Tom Joad's Transformation In The Grapes Of Wrath

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Just as truly learning a language requires continual immersion, constant trials and compelling difficulties in life are a necessary basis for profound personal transformation. In John Steinbeck’s great American novel The Grapes of Wrath, Tom Joad’s physical surroundings and respective trials prompt significant moral and psychological changes. Initially a rugged character with little respect for anyone’s welfare but his own, through his bleak surroundings Tom gradually gains a deeper insight into the world, learning to love not just his immediate family but also all those who live. The Joads’ grim journey across the wilderness and Tom’s journey deeper into himself reinforce Steinbeck’s message of the ability of hardships in implementing opportunity for growth.…show more content…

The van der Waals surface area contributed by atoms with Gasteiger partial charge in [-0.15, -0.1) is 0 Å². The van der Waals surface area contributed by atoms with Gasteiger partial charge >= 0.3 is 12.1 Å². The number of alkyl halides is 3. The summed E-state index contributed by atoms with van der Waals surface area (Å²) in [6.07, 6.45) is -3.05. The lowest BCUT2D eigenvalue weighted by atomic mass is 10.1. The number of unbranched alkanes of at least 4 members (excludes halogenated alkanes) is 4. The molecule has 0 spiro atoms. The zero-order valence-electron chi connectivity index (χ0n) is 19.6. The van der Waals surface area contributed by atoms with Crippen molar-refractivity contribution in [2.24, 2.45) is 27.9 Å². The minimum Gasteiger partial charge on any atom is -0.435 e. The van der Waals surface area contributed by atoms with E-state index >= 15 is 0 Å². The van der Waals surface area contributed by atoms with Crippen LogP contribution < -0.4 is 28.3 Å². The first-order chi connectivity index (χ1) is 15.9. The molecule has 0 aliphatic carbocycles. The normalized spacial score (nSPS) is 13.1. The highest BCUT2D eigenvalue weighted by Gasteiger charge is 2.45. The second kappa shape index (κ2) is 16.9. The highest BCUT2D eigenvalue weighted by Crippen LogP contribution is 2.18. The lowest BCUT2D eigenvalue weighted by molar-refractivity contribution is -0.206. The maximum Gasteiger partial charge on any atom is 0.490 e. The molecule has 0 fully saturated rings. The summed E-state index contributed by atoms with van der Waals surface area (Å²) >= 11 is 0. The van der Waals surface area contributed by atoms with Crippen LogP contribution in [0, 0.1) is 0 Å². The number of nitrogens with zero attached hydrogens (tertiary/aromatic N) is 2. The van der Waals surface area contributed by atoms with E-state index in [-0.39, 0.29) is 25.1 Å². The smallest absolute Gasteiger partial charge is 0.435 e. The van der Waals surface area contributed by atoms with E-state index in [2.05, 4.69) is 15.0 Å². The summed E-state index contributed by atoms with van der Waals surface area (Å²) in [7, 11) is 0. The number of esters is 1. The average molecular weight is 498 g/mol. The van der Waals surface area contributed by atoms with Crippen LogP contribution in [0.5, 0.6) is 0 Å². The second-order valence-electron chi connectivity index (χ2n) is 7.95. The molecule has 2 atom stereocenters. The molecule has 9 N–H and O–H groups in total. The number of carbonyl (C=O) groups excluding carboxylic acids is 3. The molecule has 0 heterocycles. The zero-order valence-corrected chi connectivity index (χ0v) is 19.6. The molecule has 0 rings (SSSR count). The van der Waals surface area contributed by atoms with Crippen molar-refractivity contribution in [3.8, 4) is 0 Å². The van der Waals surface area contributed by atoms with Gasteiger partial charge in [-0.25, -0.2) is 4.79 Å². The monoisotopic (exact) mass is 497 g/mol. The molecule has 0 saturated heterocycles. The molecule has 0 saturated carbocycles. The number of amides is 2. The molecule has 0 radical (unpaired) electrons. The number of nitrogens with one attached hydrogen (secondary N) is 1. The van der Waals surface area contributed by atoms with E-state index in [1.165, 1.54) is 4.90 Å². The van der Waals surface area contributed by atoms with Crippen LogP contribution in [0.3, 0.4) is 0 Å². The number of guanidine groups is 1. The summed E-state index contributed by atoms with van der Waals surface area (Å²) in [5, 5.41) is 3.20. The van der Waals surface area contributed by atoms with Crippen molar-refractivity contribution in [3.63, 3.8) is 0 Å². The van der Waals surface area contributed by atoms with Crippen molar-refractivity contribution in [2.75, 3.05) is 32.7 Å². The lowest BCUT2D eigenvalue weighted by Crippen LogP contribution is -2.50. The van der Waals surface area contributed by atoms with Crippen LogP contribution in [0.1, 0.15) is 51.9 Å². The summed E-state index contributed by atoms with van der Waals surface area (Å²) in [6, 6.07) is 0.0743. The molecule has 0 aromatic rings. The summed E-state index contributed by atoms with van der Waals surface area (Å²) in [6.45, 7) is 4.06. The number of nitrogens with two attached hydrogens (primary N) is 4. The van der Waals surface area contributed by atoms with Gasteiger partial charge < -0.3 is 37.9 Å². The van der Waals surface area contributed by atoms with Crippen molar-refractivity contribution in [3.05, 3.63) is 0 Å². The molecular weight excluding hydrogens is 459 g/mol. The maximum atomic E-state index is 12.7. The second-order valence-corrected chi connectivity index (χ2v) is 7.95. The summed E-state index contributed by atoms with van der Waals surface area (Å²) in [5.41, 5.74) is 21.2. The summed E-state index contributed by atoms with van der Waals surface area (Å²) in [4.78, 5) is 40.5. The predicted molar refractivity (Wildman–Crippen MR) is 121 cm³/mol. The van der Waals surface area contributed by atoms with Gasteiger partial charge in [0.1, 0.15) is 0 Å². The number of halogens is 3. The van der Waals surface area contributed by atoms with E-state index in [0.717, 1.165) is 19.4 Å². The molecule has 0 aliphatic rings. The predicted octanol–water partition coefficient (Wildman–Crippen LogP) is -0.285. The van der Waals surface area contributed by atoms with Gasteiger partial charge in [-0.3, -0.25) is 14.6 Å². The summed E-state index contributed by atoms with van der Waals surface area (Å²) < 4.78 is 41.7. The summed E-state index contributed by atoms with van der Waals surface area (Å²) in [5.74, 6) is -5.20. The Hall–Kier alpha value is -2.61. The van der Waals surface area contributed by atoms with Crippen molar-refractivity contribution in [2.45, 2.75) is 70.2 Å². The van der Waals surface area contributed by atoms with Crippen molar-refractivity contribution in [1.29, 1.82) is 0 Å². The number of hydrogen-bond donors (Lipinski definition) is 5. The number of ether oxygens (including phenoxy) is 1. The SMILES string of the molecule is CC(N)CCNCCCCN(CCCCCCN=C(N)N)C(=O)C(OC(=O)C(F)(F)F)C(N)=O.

The first of his surroundings that shape his character come to light in the scene in which he rejoins the Joads after four years of prison. He desires only to return to his normal life, however the physical surroundings at the initial reunion steer his directive in an altogether different path. Tom has placed himself in a figurative line of fire by returning to his family’s farm—faced by the brutal storms of the dust bowl and the industrial vision of the proprietors; the Joads must leave their land or starve. When he realizes the situation is less than ideal, Tom does not shy away from stepping in to help and making decisions on behalf of the family. His surroundings thrust him into a difficult situation, which forces him to develop his leadership skills in ushering his family into the first leg of the

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